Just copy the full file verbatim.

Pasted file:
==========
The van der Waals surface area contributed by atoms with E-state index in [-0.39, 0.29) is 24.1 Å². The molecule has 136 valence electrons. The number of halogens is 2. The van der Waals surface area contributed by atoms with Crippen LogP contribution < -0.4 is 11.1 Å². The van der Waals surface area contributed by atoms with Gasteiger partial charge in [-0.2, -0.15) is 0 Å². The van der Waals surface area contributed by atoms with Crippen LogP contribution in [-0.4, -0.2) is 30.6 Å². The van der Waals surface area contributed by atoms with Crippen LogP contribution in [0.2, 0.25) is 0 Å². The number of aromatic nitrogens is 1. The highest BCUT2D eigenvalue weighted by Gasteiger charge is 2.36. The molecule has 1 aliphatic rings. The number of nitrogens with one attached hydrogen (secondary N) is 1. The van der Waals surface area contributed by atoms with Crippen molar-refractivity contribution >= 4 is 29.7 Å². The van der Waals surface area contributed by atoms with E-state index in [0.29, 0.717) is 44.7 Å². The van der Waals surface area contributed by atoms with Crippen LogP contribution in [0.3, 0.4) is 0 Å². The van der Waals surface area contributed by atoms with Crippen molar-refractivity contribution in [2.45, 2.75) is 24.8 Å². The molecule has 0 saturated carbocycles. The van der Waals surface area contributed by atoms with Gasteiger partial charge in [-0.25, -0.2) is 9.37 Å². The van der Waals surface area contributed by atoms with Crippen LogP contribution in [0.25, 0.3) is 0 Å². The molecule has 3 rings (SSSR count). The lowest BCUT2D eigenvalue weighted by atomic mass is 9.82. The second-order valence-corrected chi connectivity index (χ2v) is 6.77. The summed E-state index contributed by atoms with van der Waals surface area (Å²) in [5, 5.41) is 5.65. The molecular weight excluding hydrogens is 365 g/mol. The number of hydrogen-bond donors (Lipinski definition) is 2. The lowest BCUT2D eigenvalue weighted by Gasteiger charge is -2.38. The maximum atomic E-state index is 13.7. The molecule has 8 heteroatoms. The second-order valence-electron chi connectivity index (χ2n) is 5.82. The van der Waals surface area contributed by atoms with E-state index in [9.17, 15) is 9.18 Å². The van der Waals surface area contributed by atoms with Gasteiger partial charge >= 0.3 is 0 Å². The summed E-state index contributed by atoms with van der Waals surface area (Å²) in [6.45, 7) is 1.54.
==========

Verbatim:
The van der Waals surface area contributed by atoms with E-state index in [-0.39, 0.29) is 24.1 Å². The molecule has 136 valence electrons. The number of halogens is 2. The van der Waals surface area contributed by atoms with Crippen LogP contribution < -0.4 is 11.1 Å². The van der Waals surface area contributed by atoms with Gasteiger partial charge in [-0.2, -0.15) is 0 Å². The van der Waals surface area contributed by atoms with Crippen LogP contribution in [-0.4, -0.2) is 30.6 Å². The van der Waals surface area contributed by atoms with Crippen LogP contribution in [0.2, 0.25) is 0 Å². The number of aromatic nitrogens is 1. The highest BCUT2D eigenvalue weighted by Gasteiger charge is 2.36. The molecule has 1 aliphatic rings. The number of nitrogens with one attached hydrogen (secondary N) is 1. The van der Waals surface area contributed by atoms with Crippen molar-refractivity contribution >= 4 is 29.7 Å². The van der Waals surface area contributed by atoms with E-state index in [0.29, 0.717) is 44.7 Å². The van der Waals surface area contributed by atoms with Crippen LogP contribution in [0.3, 0.4) is 0 Å². The van der Waals surface area contributed by atoms with Crippen molar-refractivity contribution in [2.45, 2.75) is 24.8 Å². The molecule has 0 saturated carbocycles. The van der Waals surface area contributed by atoms with Gasteiger partial charge in [-0.25, -0.2) is 9.37 Å². The van der Waals surface area contributed by atoms with Crippen LogP contribution in [0.25, 0.3) is 0 Å². The molecule has 3 rings (SSSR count). The lowest BCUT2D eigenvalue weighted by atomic mass is 9.82. The second-order valence-corrected chi connectivity index (χ2v) is 6.77. The summed E-state index contributed by atoms with van der Waals surface area (Å²) in [5, 5.41) is 5.65. The molecular weight excluding hydrogens is 365 g/mol. The number of hydrogen-bond donors (Lipinski definition) is 2. The lowest BCUT2D eigenvalue weighted by Gasteiger charge is -2.38. The maximum atomic E-state index is 13.7. The molecule has 8 heteroatoms. The second-order valence-electron chi connectivity index (χ2n) is 5.82. The van der Waals surface area contributed by atoms with E-state index in [9.17, 15) is 9.18 Å². The van der Waals surface area contributed by atoms with Gasteiger partial charge >= 0.3 is 0 Å². The summed E-state index contributed by atoms with van der Waals surface area (Å²) in [6.45, 7) is 1.54.